6. My dad got in huge trouble in their first year of marriage for remembering Mom's twin's birthday (they were co-workers and my parents met through my aunt), but not hers.
  7. Hugs. That sounds annoying. Hope you feel better soon! Our bodies can retain water at the oddest times. I was horrified when I went to a one-week postpartum checkup after delivering a 7 pound baby, stood on the same exact scale I'd always used, and had lost only a pound. My body was just holding onto water because of my hormones and the drugs they gave me. 5 weeks later I'd lost 20 pounds without even trying. Oh, check the bottom of your scale, too. DH was once very proud of his weight loss (a pound a day), but got suspicious around day 10. There was a piece of lint under one of the feet of the scale.
  8. I'd probably double the salmon (though not necessarily), and possibly skip the rice but double the veg. If I were eating the rice, that's about the amount I would choose. A lot would depend on if I had been snacking or not. The easiest way for me to keep my weight under control is to not snack, except for maybe a planned afternoon snack if I know dinner is going to be late. Other people graze throughout the day and may prefer smaller portions at meals. Some people are more or less active, and then there's the metabolism issue. To each her own. NB, when I was in Germany and Austria, the portions were huge, and the locals were fit and healthy. All of us Americans thought it was way too much food. All the Germans were puzzled that we weren't eating more. They were very active in their day-to-day lives, though, especially from walking everywhere.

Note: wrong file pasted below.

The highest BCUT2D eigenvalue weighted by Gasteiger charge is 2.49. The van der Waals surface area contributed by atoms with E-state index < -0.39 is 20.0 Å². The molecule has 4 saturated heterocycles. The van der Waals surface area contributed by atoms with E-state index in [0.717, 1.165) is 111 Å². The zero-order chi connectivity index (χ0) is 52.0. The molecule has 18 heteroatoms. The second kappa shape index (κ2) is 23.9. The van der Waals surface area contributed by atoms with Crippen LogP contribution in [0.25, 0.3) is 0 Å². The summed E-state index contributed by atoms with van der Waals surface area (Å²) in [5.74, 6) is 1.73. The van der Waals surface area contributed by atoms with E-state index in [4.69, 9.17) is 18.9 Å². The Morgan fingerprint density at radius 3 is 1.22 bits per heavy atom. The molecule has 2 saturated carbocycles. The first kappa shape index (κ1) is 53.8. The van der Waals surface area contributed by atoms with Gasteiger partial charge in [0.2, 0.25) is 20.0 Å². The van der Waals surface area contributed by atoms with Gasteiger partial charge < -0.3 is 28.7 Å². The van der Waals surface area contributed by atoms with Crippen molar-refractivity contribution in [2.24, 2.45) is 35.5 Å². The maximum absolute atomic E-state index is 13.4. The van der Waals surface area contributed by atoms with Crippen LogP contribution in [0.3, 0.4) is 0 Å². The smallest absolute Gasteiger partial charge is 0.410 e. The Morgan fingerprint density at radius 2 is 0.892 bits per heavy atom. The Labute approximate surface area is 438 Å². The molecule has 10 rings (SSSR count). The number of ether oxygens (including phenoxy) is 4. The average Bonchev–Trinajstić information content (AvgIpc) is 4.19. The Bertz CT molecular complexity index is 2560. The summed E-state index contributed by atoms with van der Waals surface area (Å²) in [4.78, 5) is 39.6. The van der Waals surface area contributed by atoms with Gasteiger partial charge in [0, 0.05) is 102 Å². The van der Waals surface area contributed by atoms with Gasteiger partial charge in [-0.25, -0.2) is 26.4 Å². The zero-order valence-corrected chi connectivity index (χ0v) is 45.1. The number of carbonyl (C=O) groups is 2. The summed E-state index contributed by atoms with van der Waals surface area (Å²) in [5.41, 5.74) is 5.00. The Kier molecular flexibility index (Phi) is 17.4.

9. I really like my electric razor. You don't get quiiiite as smooth of a shave, but the lack of ingrown hairs is worth it. Actually, a few weeks ago it wasn't working as well (maybe it's at the end of its life?), so I used a regular razor. At first I was so happy with the smoothness, and two days later cursing all the ugly, painful ingrown hairs.
  10. We have some. Somewhere. I think a few became hockey pucks. I do try to avoid setting a drink right on wood, but I'm also kind of sick of my wood coffee and side tables, which are getting pretty dinged up just from having young kids in the house. Furniture is supposed to serve me, not the other way around! I'm thinking of replacing the coffee table, at least. Maybe glass, or maybe an upholstered ottoman in a bullet-proof fabric, so the kids can roll around on it. Then when they're in bed DH and I can set our drinks on a pretty tray.